Designing the characters of O Human Star
Okay, so in lieu of an update today, I’m going to post some notes on how I designed the main three figures of O Human Star, and some of my thoughts on character design. So let’s start with…
CLOTHES AND SILHOUETTES
Al has a very imposing, masculine silhouette that draws the eye up. Many of the details in his design - broad shoulders, arm hair, a strong nose and chin - imply masculinity. His clothes, however, are another story. Al’s clothes, on their own, are pretty gender neutral. Anyone could wear his simple, utilitarian outfits. But on Al’s body they make him look larger and manlier.
Because a relatively short amount of time has passed for Al between time periods as opposed to Brendan, the changes in his design are minimal. Different style of facial hair, similar gender-neutral outfits. I also decided to make older Al just a tad slimmer, for plot reasons.
The iconic black shirt was also originally a reference to one of the real-life figures who inspired Al’s early design: Steve Jobs. Jobs had not yet died when I was first drafting OHS, and needless to say I was very interested in how the world would react to the death of such a huge tech icon.
Brendan technically has two silhouettes - his younger body and his more mature one. Brendan’s character is shown through the transformation of one into the other. Youthful Brendan is thin and fit, and wears casual clothes. Older Brendan has been affected by time and gravity, and you see it in his silhouette and posture. He wears more mature, businesslike clothes, and it’s important to note that he’s the only one of the three that wears things that are masculine: loafers, cufflinks, and collared shirts. And, to contrast Al’s Jobs, Brendan’s design is based just a bit on Bill Gates.
Sulla personifies the conflict between who she wants to be and who she is expected to be, and this is reflected in her design. She has the same facial features as Al - strong chin, beaky nose - but they’re softened with rounder cheeks and hair over her forehead. Her black undershirt and leggings serve an in-story purpose - to hide her synthetic body parts - but they’re also a reference to Al’s own design.
Her silhouette is very feminine, and you get the idea that this is a teenage girl still learning how to dress for her body type. Her miniskirt and belly shirt are cute and girly, but they also accentuate her height and make her look more gangly, awkward, and immature. I also realized later that the contrast of pastel colors with black made her look like some other superpowered girls with a scientist father figure.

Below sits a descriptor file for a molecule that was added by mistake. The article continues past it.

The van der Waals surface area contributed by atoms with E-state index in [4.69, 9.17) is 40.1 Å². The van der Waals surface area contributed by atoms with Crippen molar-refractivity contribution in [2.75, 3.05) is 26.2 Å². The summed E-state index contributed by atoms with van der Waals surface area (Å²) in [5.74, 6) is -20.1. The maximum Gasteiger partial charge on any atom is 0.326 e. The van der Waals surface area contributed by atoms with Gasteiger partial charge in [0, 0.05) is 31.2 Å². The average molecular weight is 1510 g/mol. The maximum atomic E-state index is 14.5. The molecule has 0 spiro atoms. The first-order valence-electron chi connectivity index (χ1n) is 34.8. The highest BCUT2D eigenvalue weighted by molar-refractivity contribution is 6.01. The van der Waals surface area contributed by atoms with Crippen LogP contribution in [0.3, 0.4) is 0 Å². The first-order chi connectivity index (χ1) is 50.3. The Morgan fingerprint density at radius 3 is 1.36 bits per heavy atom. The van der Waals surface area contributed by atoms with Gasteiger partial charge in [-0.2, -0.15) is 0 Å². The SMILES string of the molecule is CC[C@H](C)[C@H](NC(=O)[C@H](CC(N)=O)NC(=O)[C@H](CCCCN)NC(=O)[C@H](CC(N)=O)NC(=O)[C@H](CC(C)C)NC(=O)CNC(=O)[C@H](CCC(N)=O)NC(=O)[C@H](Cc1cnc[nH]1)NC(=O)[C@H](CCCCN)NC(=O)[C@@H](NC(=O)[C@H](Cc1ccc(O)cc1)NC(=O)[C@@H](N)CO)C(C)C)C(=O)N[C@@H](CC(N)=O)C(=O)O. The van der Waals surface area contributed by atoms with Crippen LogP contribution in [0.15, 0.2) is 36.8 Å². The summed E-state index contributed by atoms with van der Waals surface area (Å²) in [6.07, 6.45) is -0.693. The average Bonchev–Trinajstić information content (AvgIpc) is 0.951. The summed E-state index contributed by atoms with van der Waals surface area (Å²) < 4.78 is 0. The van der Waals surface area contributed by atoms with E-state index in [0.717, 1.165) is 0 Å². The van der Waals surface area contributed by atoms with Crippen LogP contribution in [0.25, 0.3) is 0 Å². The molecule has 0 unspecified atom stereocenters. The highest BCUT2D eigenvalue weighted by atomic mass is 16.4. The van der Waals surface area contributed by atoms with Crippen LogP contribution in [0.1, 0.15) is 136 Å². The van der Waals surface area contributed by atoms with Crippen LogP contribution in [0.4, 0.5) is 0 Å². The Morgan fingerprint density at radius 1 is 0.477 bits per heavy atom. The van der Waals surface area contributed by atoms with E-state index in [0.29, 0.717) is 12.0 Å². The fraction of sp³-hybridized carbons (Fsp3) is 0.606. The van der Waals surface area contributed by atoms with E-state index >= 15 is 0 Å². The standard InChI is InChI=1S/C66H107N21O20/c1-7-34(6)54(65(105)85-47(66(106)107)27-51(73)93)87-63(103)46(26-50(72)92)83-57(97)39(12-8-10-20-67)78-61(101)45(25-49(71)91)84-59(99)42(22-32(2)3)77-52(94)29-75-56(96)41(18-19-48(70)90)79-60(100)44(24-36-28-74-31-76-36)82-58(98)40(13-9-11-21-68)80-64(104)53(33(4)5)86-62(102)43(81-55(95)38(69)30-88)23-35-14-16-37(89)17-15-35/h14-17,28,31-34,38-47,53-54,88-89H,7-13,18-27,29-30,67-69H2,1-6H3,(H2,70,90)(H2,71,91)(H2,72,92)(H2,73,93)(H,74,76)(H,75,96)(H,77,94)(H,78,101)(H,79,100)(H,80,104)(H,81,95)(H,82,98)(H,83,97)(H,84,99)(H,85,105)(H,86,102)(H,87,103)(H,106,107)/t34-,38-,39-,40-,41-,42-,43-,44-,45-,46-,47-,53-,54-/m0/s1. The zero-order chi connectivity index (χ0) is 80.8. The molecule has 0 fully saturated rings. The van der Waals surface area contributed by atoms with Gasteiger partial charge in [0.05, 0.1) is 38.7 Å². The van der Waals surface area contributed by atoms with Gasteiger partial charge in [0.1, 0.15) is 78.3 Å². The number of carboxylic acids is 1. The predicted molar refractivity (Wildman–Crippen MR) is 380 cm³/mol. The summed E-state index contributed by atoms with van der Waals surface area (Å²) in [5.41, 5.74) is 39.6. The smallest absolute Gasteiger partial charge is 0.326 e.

All right, Cedreau and I challenged each other to draw our Pokemon trainer personas, and since she drew herself with a very handsome Ghastly, I thought I’d draw my dream team from one of my old Leaf Green games: a Vileplume, a shiny Golbat named Pocky, and my prized Nidoqueen, Dame Judi Dench.
I’m back from TCAF! I had a great time and hung out with a lot of fun people, and met a bunch of really cool Toronto comic fans! Now that I’ve unpacked I can take a picture of my modest TCAF purchases, as well as the stuff I got from Stumptown last month.
Thinking about doing some posts about character design next week
I’ve been talking with people and reading a lot about designing and writing characters, and I thought it might be cool to share some O Human Star character stuff when I got back from TCAF. Maybe even some personal design theory a la Aaron Diaz. If you have any particular questions/thoughts about that kind of stuff, send me an ask message and I’ll try to incorporate it into a post.
Your semiannual reminder that Jib Kidder’s cover of “Pets” is pretty great. (You also gotta listen to “Windowdipper” at least once a month.)
(It should be noted that in Sfé was wearing a leopard-print jacket spangled with buttons and I told em e looked like the Emperor of Canada.)
Sorry, guys! I had a bunch of projects to finish up once I got back from Stumptown, and that left me exactly no time to finish the O Human Star update as planned. And I really want to take my time with the next few pages. You’ll see why.
But anyway! Stumptown was crazy fun! I got to meet quite a few readers and introduce a lot of new folks to the comic, and I got to hang out with some friends and have dance-offs with the booth across from mine, AND Smut Peddler won the Stumptown award for best anthology! You guys are fantastic - thank you for voting.
Now I gotta play a game of catch-up. Barring any further setbacks, there should be two pages next week before I head off to TCAF and do it all over again.